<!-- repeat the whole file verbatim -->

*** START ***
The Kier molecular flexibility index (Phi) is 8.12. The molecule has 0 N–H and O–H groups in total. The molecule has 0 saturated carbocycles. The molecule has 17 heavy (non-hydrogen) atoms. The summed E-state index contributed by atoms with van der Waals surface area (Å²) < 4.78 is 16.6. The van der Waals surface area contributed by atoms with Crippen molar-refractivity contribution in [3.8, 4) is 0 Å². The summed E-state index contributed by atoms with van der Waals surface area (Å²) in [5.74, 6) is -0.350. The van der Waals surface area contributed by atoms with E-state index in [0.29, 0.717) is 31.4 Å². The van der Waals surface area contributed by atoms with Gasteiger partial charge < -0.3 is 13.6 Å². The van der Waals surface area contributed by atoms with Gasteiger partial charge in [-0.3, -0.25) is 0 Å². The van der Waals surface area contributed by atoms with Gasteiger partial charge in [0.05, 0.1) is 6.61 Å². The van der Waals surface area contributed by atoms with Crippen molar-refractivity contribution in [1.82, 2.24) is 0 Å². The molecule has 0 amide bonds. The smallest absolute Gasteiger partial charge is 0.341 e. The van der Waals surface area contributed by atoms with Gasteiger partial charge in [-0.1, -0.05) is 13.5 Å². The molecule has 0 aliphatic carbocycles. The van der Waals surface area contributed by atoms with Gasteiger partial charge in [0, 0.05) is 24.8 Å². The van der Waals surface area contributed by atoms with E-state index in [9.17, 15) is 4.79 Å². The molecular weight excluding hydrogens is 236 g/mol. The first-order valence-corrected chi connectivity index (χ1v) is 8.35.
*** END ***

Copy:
The Kier molecular flexibility index (Phi) is 8.12. The molecule has 0 N–H and O–H groups in total. The molecule has 0 saturated carbocycles. The molecule has 17 heavy (non-hydrogen) atoms. The summed E-state index contributed by atoms with van der Waals surface area (Å²) < 4.78 is 16.6. The van der Waals surface area contributed by atoms with Crippen molar-refractivity contribution in [3.8, 4) is 0 Å². The summed E-state index contributed by atoms with van der Waals surface area (Å²) in [5.74, 6) is -0.350. The van der Waals surface area contributed by atoms with E-state index in [0.29, 0.717) is 31.4 Å². The van der Waals surface area contributed by atoms with Gasteiger partial charge < -0.3 is 13.6 Å². The van der Waals surface area contributed by atoms with Gasteiger partial charge in [-0.3, -0.25) is 0 Å². The van der Waals surface area contributed by atoms with Gasteiger partial charge in [0.05, 0.1) is 6.61 Å². The van der Waals surface area contributed by atoms with Crippen molar-refractivity contribution in [1.82, 2.24) is 0 Å². The molecule has 0 amide bonds. The smallest absolute Gasteiger partial charge is 0.341 e. The van der Waals surface area contributed by atoms with Gasteiger partial charge in [-0.1, -0.05) is 13.5 Å². The molecule has 0 aliphatic carbocycles. The van der Waals surface area contributed by atoms with Gasteiger partial charge in [0, 0.05) is 24.8 Å². The van der Waals surface area contributed by atoms with E-state index in [9.17, 15) is 4.79 Å². The molecular weight excluding hydrogens is 236 g/mol. The first-order valence-corrected chi connectivity index (χ1v) is 8.35.